On my Server, what steps can I perform to determine which user is dragging a client folder into another clients folder?

I am running Windows 2008-R2 Server, and Windows 7 Professional on user computers.

A co-worker today reported that he cannot find client folder "Smith, Joe".  

Having searched the server, I discovered that it is located in folder "Snyder, Alan", and moved it back to its original location.

I believe several employees are using Windows Explorer, and accidentally dragging a client folder into another clients folder.

I only want to know who move the folder, so that I can go to them, and instruct them on how NOT to do this, because a lot of time is wasted "finding" lost client folders.

Your help is greatly appreciated!
eemmpphAsked:
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NVITCommented:
You need auditing enabled.

Do users need to see other users folders?

Maybe you could restrict this ability.
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eemmpphAuthor Commented:
All client folders (about 6,000 of them) are on the Server as separate folders.  For example:

Ace, Jack
Apple, Joe
Bravo, Ann
Charlie, Cathy
Smith, Joe
Snyder, Alan
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NVITCommented:
So, each user is required and allowed to freely move files into any of those folders?
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eemmpphAuthor Commented:
Yes, they can add, delete, remove, cut, paste, etc.
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NVITCommented:
OK. Then, I'm not sure if that can be prevented except by reminding them not to do that, like you said.
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Hello ThereSystem AdministratorCommented:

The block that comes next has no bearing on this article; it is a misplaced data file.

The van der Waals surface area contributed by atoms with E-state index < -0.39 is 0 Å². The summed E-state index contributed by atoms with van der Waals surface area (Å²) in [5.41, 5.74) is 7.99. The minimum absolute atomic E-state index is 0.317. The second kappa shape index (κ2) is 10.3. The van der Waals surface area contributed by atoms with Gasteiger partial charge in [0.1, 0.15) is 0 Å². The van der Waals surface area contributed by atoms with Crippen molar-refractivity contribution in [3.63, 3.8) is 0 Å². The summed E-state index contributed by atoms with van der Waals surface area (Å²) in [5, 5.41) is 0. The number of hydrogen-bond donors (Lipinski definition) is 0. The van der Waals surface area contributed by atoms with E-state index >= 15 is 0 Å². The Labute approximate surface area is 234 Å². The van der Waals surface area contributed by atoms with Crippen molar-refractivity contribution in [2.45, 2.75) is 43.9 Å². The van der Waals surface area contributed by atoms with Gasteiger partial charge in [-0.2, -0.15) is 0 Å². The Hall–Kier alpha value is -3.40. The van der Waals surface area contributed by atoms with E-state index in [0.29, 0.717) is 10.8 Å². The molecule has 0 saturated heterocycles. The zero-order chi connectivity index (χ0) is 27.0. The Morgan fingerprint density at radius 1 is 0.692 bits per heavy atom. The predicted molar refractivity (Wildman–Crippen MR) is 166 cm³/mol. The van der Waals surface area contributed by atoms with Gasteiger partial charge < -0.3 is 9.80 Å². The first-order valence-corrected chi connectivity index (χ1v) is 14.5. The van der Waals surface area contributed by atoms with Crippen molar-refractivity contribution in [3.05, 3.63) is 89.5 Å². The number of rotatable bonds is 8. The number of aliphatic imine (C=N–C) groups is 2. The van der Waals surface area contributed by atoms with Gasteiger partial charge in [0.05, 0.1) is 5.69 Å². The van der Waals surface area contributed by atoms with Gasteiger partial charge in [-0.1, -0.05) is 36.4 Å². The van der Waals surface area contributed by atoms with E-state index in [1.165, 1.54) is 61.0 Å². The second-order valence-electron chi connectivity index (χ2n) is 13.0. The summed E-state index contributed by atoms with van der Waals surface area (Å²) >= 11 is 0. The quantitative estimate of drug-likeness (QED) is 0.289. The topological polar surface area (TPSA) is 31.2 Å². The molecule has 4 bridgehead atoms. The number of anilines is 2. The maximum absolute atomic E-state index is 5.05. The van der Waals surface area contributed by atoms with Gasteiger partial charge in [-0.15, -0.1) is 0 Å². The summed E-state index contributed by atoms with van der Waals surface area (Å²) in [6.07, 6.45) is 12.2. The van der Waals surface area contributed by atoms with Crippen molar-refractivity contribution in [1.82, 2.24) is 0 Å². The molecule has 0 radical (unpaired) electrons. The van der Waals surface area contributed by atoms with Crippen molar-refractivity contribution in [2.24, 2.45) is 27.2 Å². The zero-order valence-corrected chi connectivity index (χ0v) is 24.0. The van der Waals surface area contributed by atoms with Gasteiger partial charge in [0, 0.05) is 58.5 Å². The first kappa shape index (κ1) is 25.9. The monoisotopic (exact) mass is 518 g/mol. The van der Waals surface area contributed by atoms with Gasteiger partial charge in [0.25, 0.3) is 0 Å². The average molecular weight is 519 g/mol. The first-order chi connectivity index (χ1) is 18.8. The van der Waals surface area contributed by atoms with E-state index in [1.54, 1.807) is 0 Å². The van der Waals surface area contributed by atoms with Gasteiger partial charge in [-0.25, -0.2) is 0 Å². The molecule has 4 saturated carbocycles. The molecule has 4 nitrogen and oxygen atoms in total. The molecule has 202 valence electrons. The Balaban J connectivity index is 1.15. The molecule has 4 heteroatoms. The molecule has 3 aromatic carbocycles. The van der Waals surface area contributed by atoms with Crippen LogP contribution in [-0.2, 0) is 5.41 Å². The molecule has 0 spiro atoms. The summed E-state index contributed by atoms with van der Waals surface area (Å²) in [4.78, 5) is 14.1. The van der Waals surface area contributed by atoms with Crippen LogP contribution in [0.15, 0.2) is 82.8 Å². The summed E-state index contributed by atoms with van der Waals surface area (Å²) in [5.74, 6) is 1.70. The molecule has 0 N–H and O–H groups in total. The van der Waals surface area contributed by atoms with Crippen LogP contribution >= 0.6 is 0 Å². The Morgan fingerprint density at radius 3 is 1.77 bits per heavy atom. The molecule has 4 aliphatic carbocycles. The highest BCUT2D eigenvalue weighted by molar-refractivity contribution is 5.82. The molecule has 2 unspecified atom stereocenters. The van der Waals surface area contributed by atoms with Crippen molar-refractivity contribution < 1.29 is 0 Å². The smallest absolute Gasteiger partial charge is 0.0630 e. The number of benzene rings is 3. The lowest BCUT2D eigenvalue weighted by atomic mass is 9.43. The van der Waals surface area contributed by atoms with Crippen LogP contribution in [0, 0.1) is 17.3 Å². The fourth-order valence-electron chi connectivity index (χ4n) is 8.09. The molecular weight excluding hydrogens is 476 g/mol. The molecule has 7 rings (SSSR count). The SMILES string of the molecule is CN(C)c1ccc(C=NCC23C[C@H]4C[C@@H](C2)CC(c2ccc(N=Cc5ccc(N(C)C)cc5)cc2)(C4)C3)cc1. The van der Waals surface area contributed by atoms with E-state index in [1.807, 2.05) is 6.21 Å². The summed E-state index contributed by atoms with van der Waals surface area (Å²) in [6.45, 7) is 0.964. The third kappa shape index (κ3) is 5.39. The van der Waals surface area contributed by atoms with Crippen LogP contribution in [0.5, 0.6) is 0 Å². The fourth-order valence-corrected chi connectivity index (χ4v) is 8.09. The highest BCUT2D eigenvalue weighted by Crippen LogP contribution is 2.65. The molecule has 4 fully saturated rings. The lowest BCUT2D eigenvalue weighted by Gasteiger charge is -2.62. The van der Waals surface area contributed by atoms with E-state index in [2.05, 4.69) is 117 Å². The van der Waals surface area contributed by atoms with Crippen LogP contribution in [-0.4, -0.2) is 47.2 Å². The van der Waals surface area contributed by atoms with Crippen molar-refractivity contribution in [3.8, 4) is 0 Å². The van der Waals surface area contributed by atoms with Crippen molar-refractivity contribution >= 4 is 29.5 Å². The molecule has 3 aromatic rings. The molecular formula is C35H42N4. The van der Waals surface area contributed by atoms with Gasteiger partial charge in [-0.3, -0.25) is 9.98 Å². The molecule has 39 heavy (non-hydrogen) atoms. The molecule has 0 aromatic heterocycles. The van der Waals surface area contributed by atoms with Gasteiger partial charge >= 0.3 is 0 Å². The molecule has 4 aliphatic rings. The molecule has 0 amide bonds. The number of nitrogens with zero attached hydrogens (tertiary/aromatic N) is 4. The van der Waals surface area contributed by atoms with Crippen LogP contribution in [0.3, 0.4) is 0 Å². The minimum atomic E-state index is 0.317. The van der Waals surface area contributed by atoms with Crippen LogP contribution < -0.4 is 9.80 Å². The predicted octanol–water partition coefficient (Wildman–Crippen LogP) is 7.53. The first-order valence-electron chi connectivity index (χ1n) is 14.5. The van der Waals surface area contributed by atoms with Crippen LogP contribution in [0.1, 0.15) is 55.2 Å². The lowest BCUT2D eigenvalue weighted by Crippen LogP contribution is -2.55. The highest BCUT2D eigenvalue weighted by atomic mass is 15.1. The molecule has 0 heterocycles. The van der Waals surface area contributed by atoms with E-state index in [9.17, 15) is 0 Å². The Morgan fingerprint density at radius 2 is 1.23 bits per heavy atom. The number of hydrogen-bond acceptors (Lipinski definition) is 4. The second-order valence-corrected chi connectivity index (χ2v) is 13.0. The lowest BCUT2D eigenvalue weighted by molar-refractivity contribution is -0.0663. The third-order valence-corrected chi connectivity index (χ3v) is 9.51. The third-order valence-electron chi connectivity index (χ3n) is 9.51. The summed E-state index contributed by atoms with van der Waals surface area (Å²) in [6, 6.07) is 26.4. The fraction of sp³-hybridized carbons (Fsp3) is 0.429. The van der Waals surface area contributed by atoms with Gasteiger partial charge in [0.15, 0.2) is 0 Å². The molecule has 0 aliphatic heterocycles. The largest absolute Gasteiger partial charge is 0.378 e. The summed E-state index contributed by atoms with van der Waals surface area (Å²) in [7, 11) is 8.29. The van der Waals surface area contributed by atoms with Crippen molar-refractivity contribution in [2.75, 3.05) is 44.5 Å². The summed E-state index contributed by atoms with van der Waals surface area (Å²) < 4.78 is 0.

Can you apply permissions on critical folders?

If you want to know precisely who did it, you have to enable Auditing and wait until this will happen again.
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AlanConsultantCommented:
Hi,

Would this work:

1) Make the creation, changes, and deletion / archiving of customer folder an 'admin' job (grant to a security group and put only designated users who have been trained carefully in that group - maybe only one or two people depending on the volume of changes?) - Normal users have only 'read / access' rights to those top level folders - they cannot delete, move, or rename them.

2) Break inheritance from the customer folders down (would be done by the 'admin' when creating a new folder).  Grant full access to the inside of the folders to normal users.


This seems practical for any new folders, but what about the existing ones?  How do you do that for all 6,000 'old' folders?


Alan.
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Scott SilvaNetwork AdministratorCommented:
This behavior is usually purely accidental, and is hard to "fix". I even occasionally catch myself "snagging" a folder... It might just be easier to teach users how to search if they find something missing, or just fix it when they ask and see it as part of the job...

Auditing will tell you who did it, but it will still happen...
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eemmpphAuthor Commented:
I agree, this is being done by users accidentally (not on purpose).

I have told users many times, to be careful when "dragging" the mouse in Windows Explorer, because it moves client folders very quickly.

I also mentioned that as long as the user does not click anywhere else "after" the move, the move can be "undone" by clicking Edit, Undo Move.

All client folders are critical folders.

Evidently, folder/file "moves" are really "deletions" from there original location . . . so it would be helpful to know who is doing massive "deleting" of client files.  But then again, would this not fill up the event log?
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NVITCommented:
If you're open to third party tools...

I've heard good things about
Directory Monitor
https://directorymonitor.com/features

There is a free download. The price seems reasonable, too... Considering your stress factor 8-)

Another popular, free tool is FolderChangesView  , by NirSoft.
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eemmpphAuthor Commented:
Thanks NVIT.  The tool FolderChangesView, by NirSoft shows deletions, but it does not show the "user" who deleted it.

After reviewing Directory Monitor, it looks like it will provide the information that I am looking for.

Thank you.
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